To mark International Women's Day 2016, for which the official theme is #PledgeForParity, we are profiling some of our female peacebuilders around the world and asking them: What can gender parity mean for peace?
Yadaira Orsini is Head of Economic development for peace at International Alert.
Please describe your work. What are the challenges and opportunities for gender equality in your work?
A big part of my current work at Alert includes supporting companies in their efforts to integrate conflict sensitivity in their operations. I work with numerous companies, many of which are from the extractive sector. It’s no surprise that this is a male-dominated sector, with men occupying the major leadership roles and women usually taking up positions in their social or community engagement teams.
In addition, we face challenges in trying to get companies to engage in a more gender-sensitive way within their local communities, while ensuring that women are able to actively participate in decision making processes such as consultations. So opportunities for gender equality are not only relevant for how companies engage with communities, but also how women are treated within each company.
What role does economic parity between men and women, especially equal access to natural resources, play in peace?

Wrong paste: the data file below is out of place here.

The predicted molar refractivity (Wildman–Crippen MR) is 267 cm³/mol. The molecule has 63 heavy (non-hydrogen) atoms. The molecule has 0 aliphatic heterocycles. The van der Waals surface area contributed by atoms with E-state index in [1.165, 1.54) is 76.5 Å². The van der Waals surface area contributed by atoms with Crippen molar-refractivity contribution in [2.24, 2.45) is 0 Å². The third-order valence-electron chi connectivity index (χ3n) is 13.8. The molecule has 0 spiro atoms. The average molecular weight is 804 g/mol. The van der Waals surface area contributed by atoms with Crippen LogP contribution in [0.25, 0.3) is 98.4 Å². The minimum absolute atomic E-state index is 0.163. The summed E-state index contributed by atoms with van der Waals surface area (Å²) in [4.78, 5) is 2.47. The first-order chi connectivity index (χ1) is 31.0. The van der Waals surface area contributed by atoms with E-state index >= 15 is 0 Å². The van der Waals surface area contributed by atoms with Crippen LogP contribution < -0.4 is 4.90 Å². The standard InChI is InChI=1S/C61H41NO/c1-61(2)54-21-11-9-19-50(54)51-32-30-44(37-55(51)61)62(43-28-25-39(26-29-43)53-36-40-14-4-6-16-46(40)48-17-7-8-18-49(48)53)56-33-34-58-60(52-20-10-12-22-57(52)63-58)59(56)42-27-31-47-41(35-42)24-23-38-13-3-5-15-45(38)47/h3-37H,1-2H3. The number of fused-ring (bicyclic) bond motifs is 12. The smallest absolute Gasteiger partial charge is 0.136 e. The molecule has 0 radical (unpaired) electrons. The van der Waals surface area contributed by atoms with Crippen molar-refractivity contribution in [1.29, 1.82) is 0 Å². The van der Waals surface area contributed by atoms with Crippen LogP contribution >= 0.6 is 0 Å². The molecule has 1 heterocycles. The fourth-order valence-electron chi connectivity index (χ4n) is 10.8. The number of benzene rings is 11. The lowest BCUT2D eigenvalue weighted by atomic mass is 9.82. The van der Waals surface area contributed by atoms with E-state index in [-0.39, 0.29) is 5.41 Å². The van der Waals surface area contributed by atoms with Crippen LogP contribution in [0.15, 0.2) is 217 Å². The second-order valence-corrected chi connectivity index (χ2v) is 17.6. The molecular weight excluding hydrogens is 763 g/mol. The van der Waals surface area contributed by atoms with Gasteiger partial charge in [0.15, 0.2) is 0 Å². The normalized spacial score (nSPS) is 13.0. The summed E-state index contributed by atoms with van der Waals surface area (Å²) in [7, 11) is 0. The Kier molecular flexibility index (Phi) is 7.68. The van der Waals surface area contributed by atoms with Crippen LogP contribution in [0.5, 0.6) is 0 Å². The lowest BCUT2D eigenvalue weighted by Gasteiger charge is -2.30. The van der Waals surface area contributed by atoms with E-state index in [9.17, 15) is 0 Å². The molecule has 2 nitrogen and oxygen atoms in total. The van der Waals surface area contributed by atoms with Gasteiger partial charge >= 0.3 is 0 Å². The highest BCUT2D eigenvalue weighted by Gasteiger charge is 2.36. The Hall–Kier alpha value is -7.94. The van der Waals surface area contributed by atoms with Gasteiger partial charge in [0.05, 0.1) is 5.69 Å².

Economic parity is a prerequisite for peace. You can’t expect a society to prosper and be peaceful if it is constructed on unequal foundations. When it comes to natural resources, women need to be able to participate in making the decisions that will affect their lives, particularly around issues like compensation, resettlement, and access to land and water.
We also need gender-sensitive policy-makers. I’m always struck by how some countries are taking this on board. Take Ecuador: The law states that both men and women should be legally recognised as land owners (as opposed to the man only, which is what happens in most countries) and both of their names must appear in land deeds. So it’s not only about creating opportunities for women – and seizing them; it’s also about creating an environment (legal or cultural) that allows those opportunities to flourish.
Do you have any tips for women striving for leadership roles in the charity sector?
Speak out and speak up. Sometimes it’s not only about saying things, but how you say them. And in some cases, this means raising your voice so that it can be heard among all the noise. We should not be afraid to do it when the occasion demands it.
Which women inspire you and why?
I’m inspired by women who, against all odds, speak out and speak up when they have to, even if this creates risks for them. This selflessness combined with a genuine interest in a more equal, just and peaceful society is what makes women in our field the real heroes of the day.
Did you celebrate Women’s Day? How?
Of course! I called my mum, grandma and sisters – all women who speak out, to congratulate them and thank them for teaching me what it takes to be a truly accomplished woman (which isn’t exactly the Jane Austen Pride and Prejudice definition of accomplished woman!).